By David Howell
COFFEEVILLE – A family involved in the legal wrangling stemming from a county road dispute is asking a Chancery Court in Yalobusha County to determine access to public road, a property line, monetary damages and other relief.
David M. LaGasse, Richard A. LaGasse, and Michelle LaGasse Shipman filed a lawsuit Friday in Yalobusha Chancery Court against Fletcher Fly.
The property in question is not County Road 161, whose ownership will be settled in federal court after Fly sued Yalobusha County, but a short section of a driveway accessing the LaGasse property, off of County Road 161, crosses Fly’s property.
The lawsuit, which tells one side of the story, reports the LaGasses have used the road for over 30 years and have established an easement by continous usage across the portion of the land Fly claims to own linking the LaGasse property to the County Road 161. Grenada Attorney Jay Gore is presenting the LaGasse family in the case. Gore also serves as Grenada County’s Board Attorney.
The suit also alleges that Fly has attempted to block the LaGasses from accessing their property by placing obstacles in the driveway at various times, such as a large gate chained and locked, logs, and a mound of dirt. Boundary and survey markers have also been moved and destroyed, the LaGasses allege in the lawsuit.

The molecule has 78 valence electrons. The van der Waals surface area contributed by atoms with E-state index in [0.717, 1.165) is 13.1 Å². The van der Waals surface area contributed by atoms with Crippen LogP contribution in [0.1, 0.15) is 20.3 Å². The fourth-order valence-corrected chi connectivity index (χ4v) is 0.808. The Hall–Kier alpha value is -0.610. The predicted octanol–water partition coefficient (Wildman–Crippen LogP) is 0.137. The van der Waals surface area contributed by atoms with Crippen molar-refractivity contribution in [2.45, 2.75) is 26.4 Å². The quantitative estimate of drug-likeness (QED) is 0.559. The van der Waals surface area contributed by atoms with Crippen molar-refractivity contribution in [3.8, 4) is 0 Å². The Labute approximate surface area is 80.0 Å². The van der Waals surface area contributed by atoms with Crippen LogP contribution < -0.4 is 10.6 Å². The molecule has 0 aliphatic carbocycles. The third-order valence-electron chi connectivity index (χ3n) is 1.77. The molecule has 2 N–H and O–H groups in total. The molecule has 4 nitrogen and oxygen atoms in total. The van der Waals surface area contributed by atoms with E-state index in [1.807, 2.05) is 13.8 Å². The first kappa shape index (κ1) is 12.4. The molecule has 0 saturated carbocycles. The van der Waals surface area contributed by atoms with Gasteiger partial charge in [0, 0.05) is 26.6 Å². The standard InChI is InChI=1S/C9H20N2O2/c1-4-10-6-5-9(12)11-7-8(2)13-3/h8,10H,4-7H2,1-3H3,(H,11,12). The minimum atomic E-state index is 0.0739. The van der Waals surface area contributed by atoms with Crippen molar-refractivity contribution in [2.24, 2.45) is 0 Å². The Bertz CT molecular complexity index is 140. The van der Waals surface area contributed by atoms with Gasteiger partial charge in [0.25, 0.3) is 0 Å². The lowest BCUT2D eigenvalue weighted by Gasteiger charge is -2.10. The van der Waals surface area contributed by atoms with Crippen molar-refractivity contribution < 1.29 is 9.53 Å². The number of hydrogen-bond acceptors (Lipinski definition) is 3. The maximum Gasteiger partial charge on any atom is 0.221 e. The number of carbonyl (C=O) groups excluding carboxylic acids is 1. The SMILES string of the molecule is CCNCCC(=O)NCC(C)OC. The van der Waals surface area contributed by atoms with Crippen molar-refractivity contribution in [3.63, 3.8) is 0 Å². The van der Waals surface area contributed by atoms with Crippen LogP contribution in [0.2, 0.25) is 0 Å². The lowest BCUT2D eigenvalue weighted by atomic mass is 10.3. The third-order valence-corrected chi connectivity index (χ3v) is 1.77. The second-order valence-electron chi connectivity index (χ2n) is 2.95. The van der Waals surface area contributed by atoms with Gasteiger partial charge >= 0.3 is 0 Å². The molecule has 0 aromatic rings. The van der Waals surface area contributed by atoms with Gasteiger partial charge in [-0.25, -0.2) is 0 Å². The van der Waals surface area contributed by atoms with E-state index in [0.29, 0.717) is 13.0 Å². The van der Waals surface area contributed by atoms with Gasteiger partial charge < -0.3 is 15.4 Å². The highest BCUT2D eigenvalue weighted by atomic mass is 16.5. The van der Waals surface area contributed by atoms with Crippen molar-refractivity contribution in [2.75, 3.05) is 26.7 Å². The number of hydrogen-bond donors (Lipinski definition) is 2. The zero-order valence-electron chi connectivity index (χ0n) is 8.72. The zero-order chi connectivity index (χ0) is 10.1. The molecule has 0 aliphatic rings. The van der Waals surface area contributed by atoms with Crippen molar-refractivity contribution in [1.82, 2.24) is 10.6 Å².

The LaGasses are asking for a permanent mandatory injunction commanding Fly to cease from interfering with the use of their property, a monetary judgment against Fly for all survey costs and damages incurred while defending their property, an easement across Fly’s property to County Road 161 and for the Court to determine the proper boundaries of the common boundary between the two landowners.
County Road 161
The family’s lawsuit comes after Fly filed a federal lawsuit against the county in January. Fly is asking for compensation for the county’s use of the road and for his road back.
He is contesting the 2000 decision which established a Road Registry to comply with a then-new law which purported to list all public roads in the county. The Road Registry adoption came in 2000 after a lengthy process.
Fly’s lawsuit also maintains that although the road had been a county road, it was not maintained for 20 years and the actual course of the road bed has changed.
Yalobusha County Board Attorney John Crow is defending the county in the lawsuit. Part of the county’s defense, as reported in a federal document filed by Crow in February, maintains the federal court does not have jurisdiction to hear the case and the statute of limitations have run out.
A March 16, 2009 court date has been set.